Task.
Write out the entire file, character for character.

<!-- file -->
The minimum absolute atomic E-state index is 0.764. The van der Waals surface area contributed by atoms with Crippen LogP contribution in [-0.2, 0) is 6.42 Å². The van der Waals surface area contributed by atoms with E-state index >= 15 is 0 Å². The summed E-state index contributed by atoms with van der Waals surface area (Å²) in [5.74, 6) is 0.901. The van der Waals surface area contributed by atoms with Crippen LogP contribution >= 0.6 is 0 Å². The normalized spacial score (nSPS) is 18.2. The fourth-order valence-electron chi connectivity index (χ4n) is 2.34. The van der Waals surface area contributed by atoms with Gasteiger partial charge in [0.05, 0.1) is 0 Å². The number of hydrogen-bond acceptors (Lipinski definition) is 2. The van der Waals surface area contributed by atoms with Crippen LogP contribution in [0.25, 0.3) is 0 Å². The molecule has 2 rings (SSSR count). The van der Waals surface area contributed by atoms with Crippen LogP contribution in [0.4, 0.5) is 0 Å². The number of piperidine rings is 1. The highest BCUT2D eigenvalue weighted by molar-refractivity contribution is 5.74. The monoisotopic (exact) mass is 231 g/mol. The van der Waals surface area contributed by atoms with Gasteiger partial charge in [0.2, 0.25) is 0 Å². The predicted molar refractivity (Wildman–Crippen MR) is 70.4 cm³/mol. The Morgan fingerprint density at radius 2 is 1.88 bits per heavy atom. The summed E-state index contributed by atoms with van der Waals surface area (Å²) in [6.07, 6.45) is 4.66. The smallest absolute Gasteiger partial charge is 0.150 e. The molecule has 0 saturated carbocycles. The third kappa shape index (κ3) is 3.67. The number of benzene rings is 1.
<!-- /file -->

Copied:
The minimum absolute atomic E-state index is 0.764. The van der Waals surface area contributed by atoms with Crippen LogP contribution in [-0.2, 0) is 6.42 Å². The van der Waals surface area contributed by atoms with E-state index >= 15 is 0 Å². The summed E-state index contributed by atoms with van der Waals surface area (Å²) in [5.74, 6) is 0.901. The van der Waals surface area contributed by atoms with Crippen LogP contribution >= 0.6 is 0 Å². The normalized spacial score (nSPS) is 18.2. The fourth-order valence-electron chi connectivity index (χ4n) is 2.34. The van der Waals surface area contributed by atoms with Gasteiger partial charge in [0.05, 0.1) is 0 Å². The number of hydrogen-bond acceptors (Lipinski definition) is 2. The van der Waals surface area contributed by atoms with Crippen LogP contribution in [0.25, 0.3) is 0 Å². The molecule has 2 rings (SSSR count). The van der Waals surface area contributed by atoms with Crippen LogP contribution in [0.4, 0.5) is 0 Å². The number of piperidine rings is 1. The highest BCUT2D eigenvalue weighted by molar-refractivity contribution is 5.74. The monoisotopic (exact) mass is 231 g/mol. The van der Waals surface area contributed by atoms with Gasteiger partial charge in [0.2, 0.25) is 0 Å². The predicted molar refractivity (Wildman–Crippen MR) is 70.4 cm³/mol. The Morgan fingerprint density at radius 2 is 1.88 bits per heavy atom. The summed E-state index contributed by atoms with van der Waals surface area (Å²) in [6.07, 6.45) is 4.66. The smallest absolute Gasteiger partial charge is 0.150 e. The molecule has 0 saturated carbocycles. The third kappa shape index (κ3) is 3.67. The number of benzene rings is 1.